All the Comforts of Home-on Wheels
Steve Schaefer, Fri, 29 Jun 2007 08:00:00 PDT
In this world of inexplicable alphanumeric names, let's dissect the Infiniti QX56. The Q is meant to convey the luxurious appointments of Infiniti's Q45 flagship sedan. The X is shorthand for 'SUV' in automotive lingo. The 56 denotes the 5.6 liter V8 engine, which uses its 315 horsepower and 390 lb.-ft. of torque to move this 5,360-pound cruiser along swiftly.
The market for giant SUVs has been growing as baby boomer families find their go-anywhere, take-anyone choices of transit. Yes, the price of petrol did skyrocket and has now come back closer to earth, but there is still appeal in these major rigs. What Infiniti has done is take the comfortable, carlike ride that customers enjoy in the brand's upscale sedans and place it under an offroadable rig that seats up to 8 people.
Infiniti was lucky in having its sister division's recent Armada to work with. Anyone who pays attention to car design can tell that from the outside, it's the ends, especially the front, that distinguishes them. The Infiniti receives chrome on its 18-inch rims, door handles, mirrors, and grille to indicate luxury. The nose looks to me like an old greyhound bus-blunt and canine-but the overall style of the vehicle is thoroughly modern in the way all Nissan and Infiniti products are today. These cars look carved, not inflated, with the right amount of smooth space punctuated by an edge and an angle here and there. The window line is not straight along like a BART train-it curves sinuously, with the rear window pillar leaning back rakishly, almost like a late 1950s Rambler station wagon.
With a package as towering and massive on the outside, inside, the passengers can really stretch out. The QX56 has a long 123.2 inch wheelbase, like a 1960s Cadillac, but with the wheels close to the ends, the entire vehicle is 206.9 inches long-garageable and maneuverable. With three rows of seats, a big happy family has plenty of acreage to inhabit. The center row comes with two captain's chairs and a removable center console, but it can also be had as a bench, which permits an eight-person group. The second and third row fold down easily to a nearly flat cargo bay that holds more than 60 cubic feet of cargo. My son and I hauled a basketball hoop in an enormous box with no problem at all. The power liftgate rises with the touch of a button on the remote key fob.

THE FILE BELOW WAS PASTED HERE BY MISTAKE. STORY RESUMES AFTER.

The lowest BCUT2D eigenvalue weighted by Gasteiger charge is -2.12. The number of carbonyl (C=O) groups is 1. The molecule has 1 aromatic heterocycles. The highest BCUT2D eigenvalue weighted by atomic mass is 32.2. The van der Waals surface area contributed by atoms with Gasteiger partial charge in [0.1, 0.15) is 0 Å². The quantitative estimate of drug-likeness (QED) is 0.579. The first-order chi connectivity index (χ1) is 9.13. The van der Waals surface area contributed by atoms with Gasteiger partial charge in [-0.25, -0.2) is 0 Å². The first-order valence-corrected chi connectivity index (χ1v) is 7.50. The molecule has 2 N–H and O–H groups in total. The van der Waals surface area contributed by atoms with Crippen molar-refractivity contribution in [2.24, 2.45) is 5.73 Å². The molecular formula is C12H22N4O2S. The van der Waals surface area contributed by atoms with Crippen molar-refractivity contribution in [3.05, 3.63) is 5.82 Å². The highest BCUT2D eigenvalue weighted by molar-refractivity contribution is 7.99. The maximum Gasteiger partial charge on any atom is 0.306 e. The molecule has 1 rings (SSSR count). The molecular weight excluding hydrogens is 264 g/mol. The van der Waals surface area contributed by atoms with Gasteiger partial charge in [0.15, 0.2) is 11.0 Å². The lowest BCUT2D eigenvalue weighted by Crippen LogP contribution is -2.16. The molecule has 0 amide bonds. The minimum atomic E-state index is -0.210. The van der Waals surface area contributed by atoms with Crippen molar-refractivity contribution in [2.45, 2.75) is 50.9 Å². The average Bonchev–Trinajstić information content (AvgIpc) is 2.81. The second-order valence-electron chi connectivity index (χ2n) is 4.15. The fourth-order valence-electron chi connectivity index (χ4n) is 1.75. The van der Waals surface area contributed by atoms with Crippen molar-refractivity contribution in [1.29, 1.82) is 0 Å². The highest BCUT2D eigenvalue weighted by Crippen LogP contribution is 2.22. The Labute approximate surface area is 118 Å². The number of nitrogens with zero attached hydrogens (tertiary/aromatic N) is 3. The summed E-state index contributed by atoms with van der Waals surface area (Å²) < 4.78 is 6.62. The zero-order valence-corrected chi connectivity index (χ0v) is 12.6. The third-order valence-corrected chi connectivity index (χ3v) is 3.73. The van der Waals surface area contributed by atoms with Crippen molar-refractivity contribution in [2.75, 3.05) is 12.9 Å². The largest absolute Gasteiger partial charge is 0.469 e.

My tester was a 2005 model in Silver Indulgence, one of seven posh colors available, including Tuscan Pearl and Liquid Onyx. The 2006 models are virtually identical.
Infiniti has chosen to offer this luxury SUV in one fully-equipped model only. Your only decisions are between rear-wheel drive or all-wheel-drive, and the captain's chairs or bench seat in the middle row. All QX56s come standard with power windows, mirrors and locks. You also get leather seating, thick 16-oz. carpeting, and genuine wood trim and aluminum accents. The front seats give the driver 10 adjustments and the passenger eight. Both the front and middle row seats are heated.
A navigation system is standard, too, with a bright, easy-to-see seven-inch screen. Interestingly, the system won't let you program a destination while the car is in motion-a feature presumably designed by Infiniti's legal team. The Bose audio pumps great sound out of 10 strategically located speakers. It really does feel like a luxury car in there.
Besides the safety of a full set of airbags for everybody, the QX56 comes with a rearview color camera connected to the navigation system. When you place the car in reverse, you can see where you're going, and a Rear Proximity Sensor will beep if you approach an object (or person). With a ride this big, any view assistance is welcome.
Options are few-a power sunroof, mobile entertainment system, satellite radio, or Intelligent Cruise Control. The latter electronically adjusts the cruise control based on a distance you select-handy on long freeway cruises.
My test unit, with rear-wheel drive and painted splash guards and the center bench seat as the only options ($200), came to $48,630. The all-wheel-drive model costs $3,000 more.
You may find yourself enjoying a long highway ramble, except for when you pull into the gas station to fill the 28-gallon tank. The fuel ratings are 13 City, 19 Highway-I averaged 13.6 mpg in my travels. At that rate, you'll get about 380 miles per tankful. But the feeling on the road is sublime. Noise is nearly nonexistent; the independent rear suspension with an auto-leveling keeps everything on an even keel regardless of load or terrain.
If you don't need a vehicle this big, don't worry about it. But if you do, Infiniti offers a great solution to your family's driving needs.